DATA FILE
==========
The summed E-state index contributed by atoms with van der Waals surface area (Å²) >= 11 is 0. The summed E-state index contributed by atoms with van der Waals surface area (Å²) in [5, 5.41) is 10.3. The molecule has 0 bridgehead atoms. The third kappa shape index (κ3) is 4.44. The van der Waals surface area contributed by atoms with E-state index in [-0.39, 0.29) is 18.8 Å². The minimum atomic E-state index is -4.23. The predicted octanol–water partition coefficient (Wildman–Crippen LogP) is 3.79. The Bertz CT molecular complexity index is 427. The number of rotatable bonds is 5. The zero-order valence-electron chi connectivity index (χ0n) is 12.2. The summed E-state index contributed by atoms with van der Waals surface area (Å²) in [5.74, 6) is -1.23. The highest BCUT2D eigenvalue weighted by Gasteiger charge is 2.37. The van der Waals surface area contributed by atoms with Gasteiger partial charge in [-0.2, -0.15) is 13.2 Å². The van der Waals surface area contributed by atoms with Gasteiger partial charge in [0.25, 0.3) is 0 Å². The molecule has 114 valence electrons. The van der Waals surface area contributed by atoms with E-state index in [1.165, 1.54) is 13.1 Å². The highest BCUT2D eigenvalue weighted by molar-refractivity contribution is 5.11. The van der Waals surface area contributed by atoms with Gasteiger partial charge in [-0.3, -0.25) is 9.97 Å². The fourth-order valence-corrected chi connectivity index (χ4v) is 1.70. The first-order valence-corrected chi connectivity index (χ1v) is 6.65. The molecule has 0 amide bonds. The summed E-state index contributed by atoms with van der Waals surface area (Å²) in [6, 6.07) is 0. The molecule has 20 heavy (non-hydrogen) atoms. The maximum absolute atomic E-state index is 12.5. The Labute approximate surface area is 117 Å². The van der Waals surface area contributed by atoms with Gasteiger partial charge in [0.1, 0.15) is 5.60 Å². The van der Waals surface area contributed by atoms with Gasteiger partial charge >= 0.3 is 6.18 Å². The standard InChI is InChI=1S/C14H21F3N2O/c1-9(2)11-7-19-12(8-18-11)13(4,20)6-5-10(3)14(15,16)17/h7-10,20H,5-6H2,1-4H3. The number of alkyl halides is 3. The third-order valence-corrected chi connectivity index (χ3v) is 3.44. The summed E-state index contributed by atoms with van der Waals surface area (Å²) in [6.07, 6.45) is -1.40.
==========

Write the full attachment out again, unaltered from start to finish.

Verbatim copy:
The summed E-state index contributed by atoms with van der Waals surface area (Å²) >= 11 is 0. The summed E-state index contributed by atoms with van der Waals surface area (Å²) in [5, 5.41) is 10.3. The molecule has 0 bridgehead atoms. The third kappa shape index (κ3) is 4.44. The van der Waals surface area contributed by atoms with E-state index in [-0.39, 0.29) is 18.8 Å². The minimum atomic E-state index is -4.23. The predicted octanol–water partition coefficient (Wildman–Crippen LogP) is 3.79. The Bertz CT molecular complexity index is 427. The number of rotatable bonds is 5. The zero-order valence-electron chi connectivity index (χ0n) is 12.2. The summed E-state index contributed by atoms with van der Waals surface area (Å²) in [5.74, 6) is -1.23. The highest BCUT2D eigenvalue weighted by Gasteiger charge is 2.37. The van der Waals surface area contributed by atoms with Gasteiger partial charge in [-0.2, -0.15) is 13.2 Å². The van der Waals surface area contributed by atoms with Gasteiger partial charge in [0.25, 0.3) is 0 Å². The molecule has 114 valence electrons. The van der Waals surface area contributed by atoms with E-state index in [1.165, 1.54) is 13.1 Å². The highest BCUT2D eigenvalue weighted by molar-refractivity contribution is 5.11. The van der Waals surface area contributed by atoms with Gasteiger partial charge in [-0.3, -0.25) is 9.97 Å². The fourth-order valence-corrected chi connectivity index (χ4v) is 1.70. The first-order valence-corrected chi connectivity index (χ1v) is 6.65. The molecule has 0 amide bonds. The summed E-state index contributed by atoms with van der Waals surface area (Å²) in [6, 6.07) is 0. The molecule has 20 heavy (non-hydrogen) atoms. The maximum absolute atomic E-state index is 12.5. The Labute approximate surface area is 117 Å². The van der Waals surface area contributed by atoms with Gasteiger partial charge in [0.1, 0.15) is 5.60 Å². The van der Waals surface area contributed by atoms with Gasteiger partial charge >= 0.3 is 6.18 Å². The standard InChI is InChI=1S/C14H21F3N2O/c1-9(2)11-7-19-12(8-18-11)13(4,20)6-5-10(3)14(15,16)17/h7-10,20H,5-6H2,1-4H3. The number of alkyl halides is 3. The third-order valence-corrected chi connectivity index (χ3v) is 3.44. The summed E-state index contributed by atoms with van der Waals surface area (Å²) in [6.07, 6.45) is -1.40.